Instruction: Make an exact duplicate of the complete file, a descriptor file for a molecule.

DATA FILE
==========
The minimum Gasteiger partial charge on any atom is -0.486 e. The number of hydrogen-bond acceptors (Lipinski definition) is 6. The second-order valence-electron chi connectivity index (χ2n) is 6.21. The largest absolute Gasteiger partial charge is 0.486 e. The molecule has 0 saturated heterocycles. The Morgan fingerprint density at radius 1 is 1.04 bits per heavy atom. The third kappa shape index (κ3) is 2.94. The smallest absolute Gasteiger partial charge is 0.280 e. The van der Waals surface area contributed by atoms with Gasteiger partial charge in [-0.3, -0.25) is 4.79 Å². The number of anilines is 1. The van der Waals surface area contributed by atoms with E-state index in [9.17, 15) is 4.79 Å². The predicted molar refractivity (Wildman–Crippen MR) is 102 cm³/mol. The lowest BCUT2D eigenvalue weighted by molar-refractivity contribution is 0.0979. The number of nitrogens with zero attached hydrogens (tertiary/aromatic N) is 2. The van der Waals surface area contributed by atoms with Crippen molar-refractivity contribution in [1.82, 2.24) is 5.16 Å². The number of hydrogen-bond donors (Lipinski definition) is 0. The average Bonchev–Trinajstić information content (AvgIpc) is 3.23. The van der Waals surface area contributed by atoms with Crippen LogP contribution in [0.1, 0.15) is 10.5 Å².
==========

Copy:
The minimum Gasteiger partial charge on any atom is -0.486 e. The number of hydrogen-bond acceptors (Lipinski definition) is 6. The second-order valence-electron chi connectivity index (χ2n) is 6.21. The largest absolute Gasteiger partial charge is 0.486 e. The molecule has 0 saturated heterocycles. The Morgan fingerprint density at radius 1 is 1.04 bits per heavy atom. The third kappa shape index (κ3) is 2.94. The smallest absolute Gasteiger partial charge is 0.280 e. The van der Waals surface area contributed by atoms with Gasteiger partial charge in [-0.3, -0.25) is 4.79 Å². The number of anilines is 1. The van der Waals surface area contributed by atoms with E-state index in [9.17, 15) is 4.79 Å². The predicted molar refractivity (Wildman–Crippen MR) is 102 cm³/mol. The lowest BCUT2D eigenvalue weighted by molar-refractivity contribution is 0.0979. The number of nitrogens with zero attached hydrogens (tertiary/aromatic N) is 2. The van der Waals surface area contributed by atoms with Crippen molar-refractivity contribution in [1.82, 2.24) is 5.16 Å². The number of hydrogen-bond donors (Lipinski definition) is 0. The average Bonchev–Trinajstić information content (AvgIpc) is 3.23. The van der Waals surface area contributed by atoms with Crippen LogP contribution in [0.1, 0.15) is 10.5 Å².